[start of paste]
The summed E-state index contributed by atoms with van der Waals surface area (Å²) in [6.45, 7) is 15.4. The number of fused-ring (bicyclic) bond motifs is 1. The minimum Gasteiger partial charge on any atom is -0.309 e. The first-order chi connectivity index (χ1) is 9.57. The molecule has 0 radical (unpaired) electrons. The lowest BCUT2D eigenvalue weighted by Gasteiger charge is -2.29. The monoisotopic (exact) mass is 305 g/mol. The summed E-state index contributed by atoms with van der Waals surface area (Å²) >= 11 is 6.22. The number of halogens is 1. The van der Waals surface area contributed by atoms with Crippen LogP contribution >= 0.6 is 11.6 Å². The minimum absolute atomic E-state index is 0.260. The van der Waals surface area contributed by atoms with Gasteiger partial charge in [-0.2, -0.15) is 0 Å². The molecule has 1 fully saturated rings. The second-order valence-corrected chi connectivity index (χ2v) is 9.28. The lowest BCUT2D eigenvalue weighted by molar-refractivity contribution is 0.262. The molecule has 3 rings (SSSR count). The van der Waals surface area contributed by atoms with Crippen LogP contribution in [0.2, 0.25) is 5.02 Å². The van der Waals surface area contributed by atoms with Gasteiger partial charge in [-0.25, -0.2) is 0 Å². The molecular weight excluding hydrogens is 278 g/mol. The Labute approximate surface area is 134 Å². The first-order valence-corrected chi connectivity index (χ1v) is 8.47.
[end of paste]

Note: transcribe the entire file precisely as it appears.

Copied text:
The summed E-state index contributed by atoms with van der Waals surface area (Å²) in [6.45, 7) is 15.4. The number of fused-ring (bicyclic) bond motifs is 1. The minimum Gasteiger partial charge on any atom is -0.309 e. The first-order chi connectivity index (χ1) is 9.57. The molecule has 0 radical (unpaired) electrons. The lowest BCUT2D eigenvalue weighted by Gasteiger charge is -2.29. The monoisotopic (exact) mass is 305 g/mol. The summed E-state index contributed by atoms with van der Waals surface area (Å²) >= 11 is 6.22. The number of halogens is 1. The van der Waals surface area contributed by atoms with Crippen LogP contribution >= 0.6 is 11.6 Å². The minimum absolute atomic E-state index is 0.260. The van der Waals surface area contributed by atoms with Gasteiger partial charge in [-0.2, -0.15) is 0 Å². The molecule has 1 fully saturated rings. The second-order valence-corrected chi connectivity index (χ2v) is 9.28. The lowest BCUT2D eigenvalue weighted by molar-refractivity contribution is 0.262. The molecule has 3 rings (SSSR count). The van der Waals surface area contributed by atoms with Crippen LogP contribution in [0.2, 0.25) is 5.02 Å². The van der Waals surface area contributed by atoms with Gasteiger partial charge in [-0.25, -0.2) is 0 Å². The molecular weight excluding hydrogens is 278 g/mol. The Labute approximate surface area is 134 Å². The first-order valence-corrected chi connectivity index (χ1v) is 8.47.